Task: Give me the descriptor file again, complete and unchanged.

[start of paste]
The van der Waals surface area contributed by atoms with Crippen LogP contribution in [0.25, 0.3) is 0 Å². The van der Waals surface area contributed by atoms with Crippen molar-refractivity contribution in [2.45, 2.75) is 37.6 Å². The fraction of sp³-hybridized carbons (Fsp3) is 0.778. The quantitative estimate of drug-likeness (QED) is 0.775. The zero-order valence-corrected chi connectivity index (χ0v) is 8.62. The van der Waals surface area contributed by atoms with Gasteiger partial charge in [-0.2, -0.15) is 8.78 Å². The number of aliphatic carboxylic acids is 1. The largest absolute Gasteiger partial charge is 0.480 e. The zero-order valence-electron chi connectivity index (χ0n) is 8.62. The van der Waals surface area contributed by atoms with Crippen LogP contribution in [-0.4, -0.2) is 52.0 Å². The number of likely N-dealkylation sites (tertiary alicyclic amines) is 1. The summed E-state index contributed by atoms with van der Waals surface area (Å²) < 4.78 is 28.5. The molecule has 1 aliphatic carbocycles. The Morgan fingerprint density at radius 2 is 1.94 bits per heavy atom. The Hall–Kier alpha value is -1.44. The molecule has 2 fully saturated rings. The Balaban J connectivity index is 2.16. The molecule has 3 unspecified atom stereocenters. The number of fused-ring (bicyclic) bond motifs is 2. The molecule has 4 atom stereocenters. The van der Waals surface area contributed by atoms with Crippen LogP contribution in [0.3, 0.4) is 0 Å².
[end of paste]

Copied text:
The van der Waals surface area contributed by atoms with Crippen LogP contribution in [0.25, 0.3) is 0 Å². The van der Waals surface area contributed by atoms with Crippen molar-refractivity contribution in [2.45, 2.75) is 37.6 Å². The fraction of sp³-hybridized carbons (Fsp3) is 0.778. The quantitative estimate of drug-likeness (QED) is 0.775. The zero-order valence-corrected chi connectivity index (χ0v) is 8.62. The van der Waals surface area contributed by atoms with Gasteiger partial charge in [-0.2, -0.15) is 8.78 Å². The number of aliphatic carboxylic acids is 1. The largest absolute Gasteiger partial charge is 0.480 e. The zero-order valence-electron chi connectivity index (χ0n) is 8.62. The van der Waals surface area contributed by atoms with Crippen LogP contribution in [-0.4, -0.2) is 52.0 Å². The number of likely N-dealkylation sites (tertiary alicyclic amines) is 1. The summed E-state index contributed by atoms with van der Waals surface area (Å²) < 4.78 is 28.5. The molecule has 1 aliphatic carbocycles. The Morgan fingerprint density at radius 2 is 1.94 bits per heavy atom. The Hall–Kier alpha value is -1.44. The molecule has 2 fully saturated rings. The Balaban J connectivity index is 2.16. The molecule has 3 unspecified atom stereocenters. The number of fused-ring (bicyclic) bond motifs is 2. The molecule has 4 atom stereocenters. The van der Waals surface area contributed by atoms with Crippen LogP contribution in [0.3, 0.4) is 0 Å².